Prince’s Paisley Park might have its roots in his Minneapolis birth place, but Prince’s purple reign on concert stages and the pop charts has many ties to Miami.
The diminutive pop and R&B superstar who, with Michael Jackson, Bruce Springsteen and Lionel Richie, defined popular music in the ’80s, also made Miami his base for some of his most outlandish performances.
Here are some of Prince’s most memorable made-in-Miami moments.
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Purple rain at the Super Bowl
Prince’s performance at Dolphin Stadium for Super Bowl XLI in 2007 was all wet. Literally. Who else but the rocker who made Purple Rain an anthem could have called on the heavens to unleash a torrential downpour for a special effect? You say he didn’t? We say Prince had some pull with the Big Guy.
Despite the rain, Prince’s performance has ranked among the all-time best Super Bowl halftime shows and, post-Janet Jackson’s NippleGate, most controversial. Prince’s guitar solo during the Purple Rain segment of his medley was projected visually onto a large, flowing beige sheet. The silhouettes of his body and guitar (shaped like the singer’s infamous Symbol) looked, well, phallic.
A Daily News TV critic sniffed, “a rude-looking shadow show.” But others were laudatory, including Rolling Stone. “If people want to be hypersensitive, they can be hypersenstive. Those trombones are pretty phallic too. What are you going to do?”
Purple reign at the Orange Bowl
Easter service or attend a Prince concert? Prince turned the Orange Bowl into the Purple Bowl on Easter Sunday, April 7, 1985, for the final leg of his Purple Rain concert tour, the album and show that elevated Prince to Michael Jackson-level fame.
And the church and Miami City Commission went apoplectic.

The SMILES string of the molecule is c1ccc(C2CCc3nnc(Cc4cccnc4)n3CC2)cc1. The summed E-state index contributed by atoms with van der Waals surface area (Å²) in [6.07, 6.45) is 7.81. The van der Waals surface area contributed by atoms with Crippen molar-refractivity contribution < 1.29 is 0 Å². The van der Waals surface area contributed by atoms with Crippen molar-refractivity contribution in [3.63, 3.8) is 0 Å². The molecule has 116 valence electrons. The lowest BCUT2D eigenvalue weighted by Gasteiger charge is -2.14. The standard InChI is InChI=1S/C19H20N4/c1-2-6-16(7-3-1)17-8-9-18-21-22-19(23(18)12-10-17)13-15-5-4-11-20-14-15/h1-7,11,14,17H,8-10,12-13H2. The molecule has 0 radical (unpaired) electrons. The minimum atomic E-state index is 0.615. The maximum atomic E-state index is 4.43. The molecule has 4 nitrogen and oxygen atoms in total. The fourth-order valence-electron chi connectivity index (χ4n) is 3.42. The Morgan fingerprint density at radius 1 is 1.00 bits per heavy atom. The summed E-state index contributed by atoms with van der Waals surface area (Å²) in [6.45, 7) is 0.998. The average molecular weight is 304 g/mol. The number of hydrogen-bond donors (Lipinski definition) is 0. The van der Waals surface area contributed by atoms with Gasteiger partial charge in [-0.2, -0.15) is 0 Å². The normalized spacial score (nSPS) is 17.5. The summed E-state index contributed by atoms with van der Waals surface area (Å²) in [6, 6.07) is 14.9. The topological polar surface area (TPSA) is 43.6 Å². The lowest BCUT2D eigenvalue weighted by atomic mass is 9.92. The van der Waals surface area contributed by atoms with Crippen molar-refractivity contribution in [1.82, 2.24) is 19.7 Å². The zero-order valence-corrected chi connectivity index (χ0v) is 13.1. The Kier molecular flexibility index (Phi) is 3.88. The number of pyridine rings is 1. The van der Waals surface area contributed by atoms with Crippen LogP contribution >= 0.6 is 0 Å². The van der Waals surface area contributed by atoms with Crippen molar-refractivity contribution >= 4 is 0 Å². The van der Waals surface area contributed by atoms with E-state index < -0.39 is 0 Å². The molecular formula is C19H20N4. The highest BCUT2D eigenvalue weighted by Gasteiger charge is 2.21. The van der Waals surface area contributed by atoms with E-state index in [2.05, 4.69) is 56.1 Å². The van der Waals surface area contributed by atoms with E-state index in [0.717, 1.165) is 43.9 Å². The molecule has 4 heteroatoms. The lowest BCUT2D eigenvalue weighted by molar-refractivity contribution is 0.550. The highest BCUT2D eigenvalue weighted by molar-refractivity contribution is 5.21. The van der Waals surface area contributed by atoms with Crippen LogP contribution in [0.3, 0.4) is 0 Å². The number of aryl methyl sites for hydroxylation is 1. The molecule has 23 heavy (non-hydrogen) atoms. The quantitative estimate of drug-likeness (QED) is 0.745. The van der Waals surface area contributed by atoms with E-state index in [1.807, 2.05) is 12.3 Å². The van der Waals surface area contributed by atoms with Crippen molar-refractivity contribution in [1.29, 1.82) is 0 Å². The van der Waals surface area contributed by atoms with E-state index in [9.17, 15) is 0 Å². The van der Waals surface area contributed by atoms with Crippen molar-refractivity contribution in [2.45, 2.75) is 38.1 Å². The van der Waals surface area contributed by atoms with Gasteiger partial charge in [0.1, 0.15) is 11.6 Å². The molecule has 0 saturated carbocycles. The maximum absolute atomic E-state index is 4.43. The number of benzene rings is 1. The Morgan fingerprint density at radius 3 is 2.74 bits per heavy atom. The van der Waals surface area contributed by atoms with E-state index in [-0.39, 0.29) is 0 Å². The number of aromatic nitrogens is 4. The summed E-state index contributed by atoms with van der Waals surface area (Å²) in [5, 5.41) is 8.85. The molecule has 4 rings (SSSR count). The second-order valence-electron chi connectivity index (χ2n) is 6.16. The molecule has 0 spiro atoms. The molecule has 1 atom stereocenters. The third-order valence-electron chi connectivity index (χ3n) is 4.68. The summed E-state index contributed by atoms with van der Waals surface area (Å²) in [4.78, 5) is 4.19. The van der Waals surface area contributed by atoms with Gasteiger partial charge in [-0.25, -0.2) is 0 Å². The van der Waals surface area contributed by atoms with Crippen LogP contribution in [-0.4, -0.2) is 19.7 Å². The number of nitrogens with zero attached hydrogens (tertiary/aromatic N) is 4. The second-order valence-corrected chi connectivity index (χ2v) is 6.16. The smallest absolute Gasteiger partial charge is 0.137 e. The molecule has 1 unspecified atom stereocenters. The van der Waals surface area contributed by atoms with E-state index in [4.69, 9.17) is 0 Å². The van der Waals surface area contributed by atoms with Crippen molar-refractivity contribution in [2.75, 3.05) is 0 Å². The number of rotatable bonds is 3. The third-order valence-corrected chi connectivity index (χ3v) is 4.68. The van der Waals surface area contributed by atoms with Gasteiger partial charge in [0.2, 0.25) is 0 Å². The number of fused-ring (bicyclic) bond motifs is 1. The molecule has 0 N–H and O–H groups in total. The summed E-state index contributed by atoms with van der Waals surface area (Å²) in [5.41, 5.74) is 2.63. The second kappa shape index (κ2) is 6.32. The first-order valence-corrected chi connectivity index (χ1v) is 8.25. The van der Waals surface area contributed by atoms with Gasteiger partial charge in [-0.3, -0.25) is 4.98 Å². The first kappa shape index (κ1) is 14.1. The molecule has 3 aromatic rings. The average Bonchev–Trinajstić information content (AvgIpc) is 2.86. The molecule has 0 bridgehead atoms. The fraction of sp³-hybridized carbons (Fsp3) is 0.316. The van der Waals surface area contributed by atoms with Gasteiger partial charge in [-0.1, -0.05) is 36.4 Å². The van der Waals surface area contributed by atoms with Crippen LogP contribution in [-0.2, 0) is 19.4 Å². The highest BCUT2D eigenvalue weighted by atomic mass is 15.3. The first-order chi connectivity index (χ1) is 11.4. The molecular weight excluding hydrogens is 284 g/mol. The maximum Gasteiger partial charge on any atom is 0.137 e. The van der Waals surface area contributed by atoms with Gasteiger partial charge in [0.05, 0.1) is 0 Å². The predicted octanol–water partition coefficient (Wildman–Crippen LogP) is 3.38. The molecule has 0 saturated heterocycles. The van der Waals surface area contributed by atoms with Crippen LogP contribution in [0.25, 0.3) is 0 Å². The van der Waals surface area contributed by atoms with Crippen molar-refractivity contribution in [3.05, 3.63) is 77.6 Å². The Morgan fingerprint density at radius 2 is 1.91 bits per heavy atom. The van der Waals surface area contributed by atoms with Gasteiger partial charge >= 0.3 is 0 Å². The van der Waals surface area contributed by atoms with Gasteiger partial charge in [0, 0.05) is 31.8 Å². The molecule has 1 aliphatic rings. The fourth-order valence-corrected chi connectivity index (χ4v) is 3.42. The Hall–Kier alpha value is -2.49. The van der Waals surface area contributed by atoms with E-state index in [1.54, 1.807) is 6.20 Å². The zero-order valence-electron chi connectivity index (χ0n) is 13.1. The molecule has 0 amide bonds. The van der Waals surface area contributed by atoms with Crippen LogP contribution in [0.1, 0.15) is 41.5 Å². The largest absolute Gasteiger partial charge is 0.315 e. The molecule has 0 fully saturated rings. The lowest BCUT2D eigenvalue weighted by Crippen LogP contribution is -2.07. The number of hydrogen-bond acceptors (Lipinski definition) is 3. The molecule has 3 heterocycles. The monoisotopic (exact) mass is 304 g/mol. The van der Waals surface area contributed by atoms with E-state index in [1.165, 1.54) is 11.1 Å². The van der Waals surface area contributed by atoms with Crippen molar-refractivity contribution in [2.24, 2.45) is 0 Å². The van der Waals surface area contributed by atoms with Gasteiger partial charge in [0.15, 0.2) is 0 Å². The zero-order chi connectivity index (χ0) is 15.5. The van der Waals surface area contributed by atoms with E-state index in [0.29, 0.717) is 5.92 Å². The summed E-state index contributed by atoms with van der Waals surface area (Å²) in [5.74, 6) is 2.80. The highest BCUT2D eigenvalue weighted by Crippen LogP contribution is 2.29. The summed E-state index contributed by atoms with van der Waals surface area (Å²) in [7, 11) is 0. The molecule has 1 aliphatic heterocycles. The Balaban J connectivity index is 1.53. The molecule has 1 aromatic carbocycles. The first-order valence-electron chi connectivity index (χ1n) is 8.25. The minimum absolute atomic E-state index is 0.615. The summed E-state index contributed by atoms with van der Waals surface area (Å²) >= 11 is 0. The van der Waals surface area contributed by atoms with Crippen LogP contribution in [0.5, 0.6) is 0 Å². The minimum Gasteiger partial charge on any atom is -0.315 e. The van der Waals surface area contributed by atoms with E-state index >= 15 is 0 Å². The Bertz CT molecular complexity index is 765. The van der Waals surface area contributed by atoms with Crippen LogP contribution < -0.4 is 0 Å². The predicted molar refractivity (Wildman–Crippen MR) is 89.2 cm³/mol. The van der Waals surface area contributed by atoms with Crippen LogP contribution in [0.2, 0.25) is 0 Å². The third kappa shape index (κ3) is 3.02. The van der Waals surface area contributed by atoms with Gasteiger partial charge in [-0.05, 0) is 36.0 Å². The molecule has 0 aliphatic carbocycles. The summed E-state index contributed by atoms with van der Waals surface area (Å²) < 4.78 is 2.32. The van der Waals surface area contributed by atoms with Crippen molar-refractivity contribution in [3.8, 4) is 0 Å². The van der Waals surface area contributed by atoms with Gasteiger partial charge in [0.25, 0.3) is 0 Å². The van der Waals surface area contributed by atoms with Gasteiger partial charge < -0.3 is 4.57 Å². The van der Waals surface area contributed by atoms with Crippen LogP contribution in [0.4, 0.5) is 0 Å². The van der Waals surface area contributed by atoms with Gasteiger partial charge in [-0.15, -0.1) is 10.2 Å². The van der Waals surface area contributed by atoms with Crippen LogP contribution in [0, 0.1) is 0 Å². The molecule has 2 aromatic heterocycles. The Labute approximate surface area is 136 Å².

“Happy Easter, South Florida. My name is Prince and I’ve come to play with you,” the star said as he careened headlong into his opening number, Let’s Go Crazy. Clad in a white ruffled shirt, long sequined coat, sequined trousers and pompadour, Prince licked his lips, wiggled his hips and sent hot licks flying from his electric guitar all over the former Orange Bowl.
“Not since 1969, when Jim Morrison of The Doors was arrested at a Miami concert for lewd behavior, has a rock ‘n’ roll star come so close to depicting onstage what Ann Landers calls The Act,” wrote a Miami Herald reporter.
The Archdiocese of Miami branded Prince “sacrilegious.” The Miami City Commission pleaded with Prince to change his concert date after its members realized the show was scheduled for Easter. When Prince refused, they denounced him as immoral.
Yet then-Commissioner J.L. Plummer sat in a press box as Prince performed Darling Nikki, the song that led Tipper Gore to push for warning labels on album covers. “I don’t think any concert should be held on Easter Sunday,” Plummer told the Herald, not referencing a Toto concert that was being held down the street at the James L. Knight Center. “It’s not Prince specifically, but personally, I don’t care for him. I’m a little too old for this.”
This story was originally published by the Miami Herald.